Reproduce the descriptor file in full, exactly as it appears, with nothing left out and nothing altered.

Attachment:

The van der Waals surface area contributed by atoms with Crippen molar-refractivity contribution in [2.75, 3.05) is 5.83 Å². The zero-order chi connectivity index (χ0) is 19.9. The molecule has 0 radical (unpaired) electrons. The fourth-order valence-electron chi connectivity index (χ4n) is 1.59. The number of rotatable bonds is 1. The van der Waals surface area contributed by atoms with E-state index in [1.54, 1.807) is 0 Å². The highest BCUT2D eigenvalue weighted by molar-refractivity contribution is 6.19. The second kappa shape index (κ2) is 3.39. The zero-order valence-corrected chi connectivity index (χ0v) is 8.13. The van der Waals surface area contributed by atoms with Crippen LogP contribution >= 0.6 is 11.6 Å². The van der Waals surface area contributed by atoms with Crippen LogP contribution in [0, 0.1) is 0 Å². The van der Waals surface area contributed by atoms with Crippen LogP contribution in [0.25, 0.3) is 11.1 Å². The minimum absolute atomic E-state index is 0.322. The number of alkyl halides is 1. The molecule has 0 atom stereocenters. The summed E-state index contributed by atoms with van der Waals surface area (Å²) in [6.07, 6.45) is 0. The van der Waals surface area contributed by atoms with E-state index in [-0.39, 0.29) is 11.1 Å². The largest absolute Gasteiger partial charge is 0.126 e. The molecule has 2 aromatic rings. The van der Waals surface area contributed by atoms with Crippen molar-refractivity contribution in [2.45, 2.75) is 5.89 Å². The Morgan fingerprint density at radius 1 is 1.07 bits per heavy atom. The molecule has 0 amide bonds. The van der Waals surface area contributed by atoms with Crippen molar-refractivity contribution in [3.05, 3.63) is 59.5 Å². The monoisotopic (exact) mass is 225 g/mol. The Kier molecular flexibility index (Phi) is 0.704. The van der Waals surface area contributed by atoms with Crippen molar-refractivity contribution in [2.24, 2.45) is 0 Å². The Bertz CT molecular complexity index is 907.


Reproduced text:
The van der Waals surface area contributed by atoms with Crippen molar-refractivity contribution in [2.75, 3.05) is 5.83 Å². The zero-order chi connectivity index (χ0) is 19.9. The molecule has 0 radical (unpaired) electrons. The fourth-order valence-electron chi connectivity index (χ4n) is 1.59. The number of rotatable bonds is 1. The van der Waals surface area contributed by atoms with E-state index in [1.54, 1.807) is 0 Å². The highest BCUT2D eigenvalue weighted by molar-refractivity contribution is 6.19. The second kappa shape index (κ2) is 3.39. The zero-order valence-corrected chi connectivity index (χ0v) is 8.13. The van der Waals surface area contributed by atoms with Crippen LogP contribution >= 0.6 is 11.6 Å². The van der Waals surface area contributed by atoms with Crippen LogP contribution in [0, 0.1) is 0 Å². The van der Waals surface area contributed by atoms with Crippen LogP contribution in [0.25, 0.3) is 11.1 Å². The minimum absolute atomic E-state index is 0.322. The number of alkyl halides is 1. The molecule has 0 atom stereocenters. The summed E-state index contributed by atoms with van der Waals surface area (Å²) in [6.07, 6.45) is 0. The van der Waals surface area contributed by atoms with E-state index in [-0.39, 0.29) is 11.1 Å². The largest absolute Gasteiger partial charge is 0.126 e. The molecule has 2 aromatic rings. The van der Waals surface area contributed by atoms with Crippen molar-refractivity contribution in [2.45, 2.75) is 5.89 Å². The Morgan fingerprint density at radius 1 is 1.07 bits per heavy atom. The molecule has 0 amide bonds. The van der Waals surface area contributed by atoms with Crippen molar-refractivity contribution in [3.05, 3.63) is 59.5 Å². The monoisotopic (exact) mass is 225 g/mol. The Kier molecular flexibility index (Phi) is 0.704. The van der Waals surface area contributed by atoms with Crippen molar-refractivity contribution in [2.24, 2.45) is 0 Å². The Bertz CT molecular complexity index is 907.